Tag Archives: class struggle

Tintin: Breaking Free of Class-Only Politics

By Hugh Goldring | @ooHugh

“The Adventures of Tintin: Breaking Free” is a comic about class war. If that doesn’t sound quite like Tintin’s typical adventures through Orientalist portrayals of the 1930s, there’s a reason why.

Published under the pseudonym J. Daniels, ‘Breaking Free’ expropriates Hergé’s classic images of the reporter turned adventurer and remakes him as the central protagonist of a general strike. Featuring a cast of familiar faces in entirely unfamiliar roles, ‘Breaking Free’ is as much a blueprint towards revolution as it is an exercise in wishful thinking.

BF_cover

Title: Breaking Free / The Adventures of Tintin
Author: ‘J. Daniels’
Illustrator: ‘J. Daniels’
Original Release: February, 1992
Published: Attack Intl (UK)
Other Spec’s: Softcover, 176 pages, black and white interior.
Of central interest is that, for a comic about class war, ‘Breaking Free’ has a lot to say about other struggles: the fighting proletariat are not all gruff blue-collar blokes in flat caps, though there’s no shortage of them here. But the story teems with the diversity of the systemically oppressed: housewives tired of devalued housework, lesbians running away from intolerant homes and elderly being driven out of their communities by gentrification. The idea that all our struggles are connected is intimately threaded through the narrative of the general strike, driving the strike on by recognizing that all are allies in the fight.

Before the strike begins, Tintin and his uncle (a transformed Captain Haddock) head out to take in a football match. In the crowd outside, a fascist is selling a newspaper. As this excerpt shows, this is no crude caricature of a fascist. Employing language about safety and economic security, the fascist organizer plays on the worst fears of the working class. But the Captain is no stranger to solidarity, and makes the left-wing argument very ably: black or white, it’s us against the bosses.

Click to enlarge.
Click to enlarge.

The Captain aptly deconstructs the notion of a ‘white’ race in simple terms, demanding to know which sort of immigrant the fascist descends from. In the sincerity of its depiction of fascism and nuance of the Captain’s arguments, the comic treats the issue of race seriously. Certainly more can be said on the tendency of white men to dominate within even progressive social movements, but at least it addresses the issue seriously.

The question of women’s roles in the struggle also crops up, as in this excerpt, and gets a broader showing than race. Tintin treats Mary as little more than a domestic servant, prompting a well deserved dressing down.

Click to enlarge.
Click to enlarge.

Mary emphasizes that she’s neither swayed by lesbians nor middle class feminists, debunking those chauvinistic myths about feminism by speaking from her own experience. Rather than be easily persuaded, Tintin flies off the handle, and needs time to cool off before coming around to understanding her point of view.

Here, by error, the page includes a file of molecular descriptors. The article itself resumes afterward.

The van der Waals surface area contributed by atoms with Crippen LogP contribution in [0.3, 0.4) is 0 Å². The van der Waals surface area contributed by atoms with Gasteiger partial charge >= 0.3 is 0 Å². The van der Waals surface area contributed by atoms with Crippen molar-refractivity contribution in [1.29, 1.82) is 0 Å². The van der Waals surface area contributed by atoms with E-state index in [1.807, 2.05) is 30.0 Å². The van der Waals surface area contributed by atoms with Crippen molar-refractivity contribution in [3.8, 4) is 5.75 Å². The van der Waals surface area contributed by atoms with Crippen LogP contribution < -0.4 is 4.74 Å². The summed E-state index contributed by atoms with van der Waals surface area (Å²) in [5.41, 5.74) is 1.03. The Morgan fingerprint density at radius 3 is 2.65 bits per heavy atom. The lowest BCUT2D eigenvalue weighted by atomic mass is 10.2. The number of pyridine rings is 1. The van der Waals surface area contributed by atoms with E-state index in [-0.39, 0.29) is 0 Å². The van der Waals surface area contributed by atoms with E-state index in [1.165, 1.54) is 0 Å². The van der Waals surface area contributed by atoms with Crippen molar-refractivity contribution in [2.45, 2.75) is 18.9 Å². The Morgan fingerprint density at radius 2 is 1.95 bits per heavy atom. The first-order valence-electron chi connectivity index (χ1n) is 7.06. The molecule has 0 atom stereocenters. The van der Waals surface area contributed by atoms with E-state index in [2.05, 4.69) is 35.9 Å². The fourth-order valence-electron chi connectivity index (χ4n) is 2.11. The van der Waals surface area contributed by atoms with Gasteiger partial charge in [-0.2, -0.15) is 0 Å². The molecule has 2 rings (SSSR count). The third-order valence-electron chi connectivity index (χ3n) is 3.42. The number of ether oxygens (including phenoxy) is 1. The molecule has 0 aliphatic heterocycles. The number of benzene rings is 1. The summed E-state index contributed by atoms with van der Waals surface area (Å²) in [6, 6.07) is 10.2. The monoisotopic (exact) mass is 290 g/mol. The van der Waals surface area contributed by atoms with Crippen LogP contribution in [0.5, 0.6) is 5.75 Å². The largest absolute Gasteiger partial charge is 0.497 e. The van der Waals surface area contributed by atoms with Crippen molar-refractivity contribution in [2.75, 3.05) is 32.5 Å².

In just a few short pages, the comic covers domestic work, working class feminism and sexual assault. These are not abstract problems for academics to write endlessly on – they are issues affecting left-wing organizing in the 21st century. Tintin later puts in his time as a babysitter so that some of the women can get out to the strike meetings.

Click to enlarge.
Click to enlarge.

Although Tintin wises up about feminism quick enough, he still has some internalized homophobia to deal with. Rather than coddling him, his squatter neighbour Nicky puts it to him very frankly. Tintin is just as guilty of breaking society’s rules, and all Nicky asks is that he live and let live. If his acceptance seems to come a little too easily when she forces him to admit that homophobia is one more way the rich divide us, Tintin is not completely reformed.

But Tintin learns, albeit slowly. When Nicky and the rest of a queer contingent at the strike are hassled by a protester who quickly resorts to homophobic slurs, Tintin turns up out of the crowd to tell him off.

Breaking Free of Ignorance

The point the comic is making is twofold – first, that gay and lesbian people have as much of a stake in the class struggle as anyone else. Fairly elementary stuff, all told. But the more radical insistence is on visibility – not only are they welcome, but their banner demonstrates public support of the strike, reflecting both diversity and solidarity.

Granted that the origins of many liberation movements are in fact decades older, Breaking Free came out in 1992, at a time when intersectionality was still working to get a foothold in leftist organizing, particularly within the realm of labour. It is a great read for anyone involved or interested in progressive organizing.

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Sabo-Tabby Vs. The Bosses: The Political Cartoons of North America’s Most Radical Union

SaboTabbyAlthough the name might mean little to modern readers, there was a time when the initials ‘IWW’ struck fear in the hearts of bosses, police and all other respectable elements of society.  The Industrial Workers of the World, formed in 1905, was one of North America’s most radical and militant unions.  Though much diminished since its heyday in the 1910s and 20s, there are still active IWW chapters around the world, including here in Toronto.  What is less well known about the Wobblies, as they have been called for generations, is their rich history of political cartoons.

Their most enduring contribution to the graphic vocabulary of the left is undoubtedly the Sabo-Tabby.  Seen here with claws out and back arched, the Sabo-Tabby was probably created by Ralph Chaplin, more famous for writing the union hymn “Solidarity Forever”.  But their work also includes the hopeless ‘boss-head’ Mr. Block who could never quite see where his interests lay, and a proliferation of other editorial cartoons. The IWW truly forged an iconography of both union pride and class consciousness in their decades of activity.